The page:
More generally, a continuous, twice differentiable function of several variables is convex on a convex set if and only if its Hessian matrix is positive semidefinite on the interior of the convex set.
Any local minimum of a convex function is also a global minimum. A strictly convex function will have at most one global minimum.
For a convex function f , the sublevel sets {x | f(x) < a} and {x | f(x) ≤ a} with a ∈ R are convex sets. However, a function whose sublevel sets are convex sets may fail to be a convex function. A function whose sublevel sets are convex is called a quasiconvex function.
Jensen's inequality applies to every convex function f . If X is a random variable taking values in the domain of f , then E( f (X)) ≥ f (E(X)). (Here E denotes the mathematical expectation.)
If a function f is convex, and f (0) ≤ 0, then f is superadditive on the positive half-axis.
Proof: Since f is convex, let y = 0, then:
From this we have:
The concept of strong convexity extends and parametrizes the notion of strict convexity. A strongly convex function is also strictly convex, but not vice-versa.
A differentiable function f is called strongly convex with parameter m > 0 if the following inequality holds for all points x, y in its domain:^{[3]}
or, more generally,
where is any norm. Some authors, such as ^{[4]} refer to functions satisfying this inequality as elliptic functions.
An equivalent condition is the following:^{[5]}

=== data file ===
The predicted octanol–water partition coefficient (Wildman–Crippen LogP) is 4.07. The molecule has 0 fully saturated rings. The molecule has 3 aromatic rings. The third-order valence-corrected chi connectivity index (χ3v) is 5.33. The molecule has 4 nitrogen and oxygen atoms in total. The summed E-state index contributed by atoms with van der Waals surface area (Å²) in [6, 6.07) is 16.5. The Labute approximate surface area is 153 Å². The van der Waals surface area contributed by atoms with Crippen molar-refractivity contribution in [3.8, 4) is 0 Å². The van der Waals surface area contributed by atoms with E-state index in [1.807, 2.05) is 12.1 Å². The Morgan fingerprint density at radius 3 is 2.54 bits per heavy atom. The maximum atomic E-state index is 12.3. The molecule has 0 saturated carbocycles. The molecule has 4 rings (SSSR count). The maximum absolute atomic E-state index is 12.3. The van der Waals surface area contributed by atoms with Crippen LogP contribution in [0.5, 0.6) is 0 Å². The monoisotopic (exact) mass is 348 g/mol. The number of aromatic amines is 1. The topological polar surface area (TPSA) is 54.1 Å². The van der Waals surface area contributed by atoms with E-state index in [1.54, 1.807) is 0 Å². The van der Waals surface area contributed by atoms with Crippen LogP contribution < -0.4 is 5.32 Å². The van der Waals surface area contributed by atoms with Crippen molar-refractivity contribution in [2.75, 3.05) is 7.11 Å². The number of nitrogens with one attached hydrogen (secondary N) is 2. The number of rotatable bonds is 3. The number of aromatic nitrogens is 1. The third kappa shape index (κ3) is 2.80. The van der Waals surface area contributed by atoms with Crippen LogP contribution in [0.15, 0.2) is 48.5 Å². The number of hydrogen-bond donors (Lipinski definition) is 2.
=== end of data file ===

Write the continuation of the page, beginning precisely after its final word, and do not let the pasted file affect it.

It is not necessary for a function to be differentiable in order to be strongly convex. A third definition^{[5]} for a strongly convex function, with parameter m, is that, for all x, y in the domain and ,
Notice that this definition approaches the definition for strict convexity as m → 0, and is identical to the definition of a convex function when m = 0. Despite this, functions exist that are strictly convex but are not strongly convex for any m > 0 (see example below).
If the function f is twice continuously differentiable, then f is strongly convex with parameter m if and only if for all x in the domain, where I is the identity and is the Hessian matrix, and the inequality means that is positive semi-definite. This is equivalent to requiring that the minimum eigenvalue of be at least m for all x. If the domain is just the real line, then is just the second derivative , so the condition becomes . If m = 0, then this means the Hessian is positive semidefinite (or if the domain is the real line, it means that ), which implies the function is convex, and perhaps strictly convex, but not strongly convex.
Assuming still that the function is twice continuously differentiable, one can show that the lower bound of implies that it is strongly convex. Start by using Taylor's Theorem:
for some (unknown) . Then
by the assumption about the eigenvalues, and hence we recover the second strong convexity equation above.
A function f is strongly convex with parameter m if and only if the function is convex.
The distinction between convex, strictly convex, and strongly convex can be subtle at first glimpse. If f is twice continuously differentiable and the domain is the real line, then we can characterize it as follows:
For example, consider a function f that is strictly convex, and suppose there is a sequence of points such that . Even though the function is not strongly convex because will become arbitrarily small.
Strongly convex functions are in general easier to work with than convex or strictly convex functions, since they are a smaller class. Like strictly convex functions, strongly convex functions have unique minima.
A uniformly convex function,^{[6]}^{[7]} with modulus , is a function f that, for all x, y in the domain and t ∈ [0, 1], satisfies
where is a function that is increasing and vanishes only at 0. This is a generalization of the concept of strongly convex function; by taking we recover the definition of strong convexity.